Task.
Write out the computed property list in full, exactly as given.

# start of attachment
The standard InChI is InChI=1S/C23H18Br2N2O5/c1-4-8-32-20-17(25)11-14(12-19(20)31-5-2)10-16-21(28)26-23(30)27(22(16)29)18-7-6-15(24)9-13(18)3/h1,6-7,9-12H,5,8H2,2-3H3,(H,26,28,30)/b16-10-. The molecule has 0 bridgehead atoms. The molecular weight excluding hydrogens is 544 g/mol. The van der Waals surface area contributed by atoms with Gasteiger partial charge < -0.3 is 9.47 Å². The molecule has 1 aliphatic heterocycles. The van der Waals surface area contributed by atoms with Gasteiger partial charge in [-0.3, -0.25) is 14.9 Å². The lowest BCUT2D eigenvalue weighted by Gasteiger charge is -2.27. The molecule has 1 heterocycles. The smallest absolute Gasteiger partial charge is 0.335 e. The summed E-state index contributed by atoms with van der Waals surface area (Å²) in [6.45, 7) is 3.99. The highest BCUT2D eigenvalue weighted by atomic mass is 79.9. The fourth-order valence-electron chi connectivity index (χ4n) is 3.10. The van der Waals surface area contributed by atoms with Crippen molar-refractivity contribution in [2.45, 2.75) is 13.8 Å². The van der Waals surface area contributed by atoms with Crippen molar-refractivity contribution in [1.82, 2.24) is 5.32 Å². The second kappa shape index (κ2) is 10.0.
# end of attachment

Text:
The standard InChI is InChI=1S/C23H18Br2N2O5/c1-4-8-32-20-17(25)11-14(12-19(20)31-5-2)10-16-21(28)26-23(30)27(22(16)29)18-7-6-15(24)9-13(18)3/h1,6-7,9-12H,5,8H2,2-3H3,(H,26,28,30)/b16-10-. The molecule has 0 bridgehead atoms. The molecular weight excluding hydrogens is 544 g/mol. The van der Waals surface area contributed by atoms with Gasteiger partial charge < -0.3 is 9.47 Å². The molecule has 1 aliphatic heterocycles. The van der Waals surface area contributed by atoms with Gasteiger partial charge in [-0.3, -0.25) is 14.9 Å². The lowest BCUT2D eigenvalue weighted by Gasteiger charge is -2.27. The molecule has 1 heterocycles. The smallest absolute Gasteiger partial charge is 0.335 e. The summed E-state index contributed by atoms with van der Waals surface area (Å²) in [6.45, 7) is 3.99. The highest BCUT2D eigenvalue weighted by atomic mass is 79.9. The fourth-order valence-electron chi connectivity index (χ4n) is 3.10. The van der Waals surface area contributed by atoms with Crippen molar-refractivity contribution in [2.45, 2.75) is 13.8 Å². The van der Waals surface area contributed by atoms with Crippen molar-refractivity contribution in [1.82, 2.24) is 5.32 Å². The second kappa shape index (κ2) is 10.0.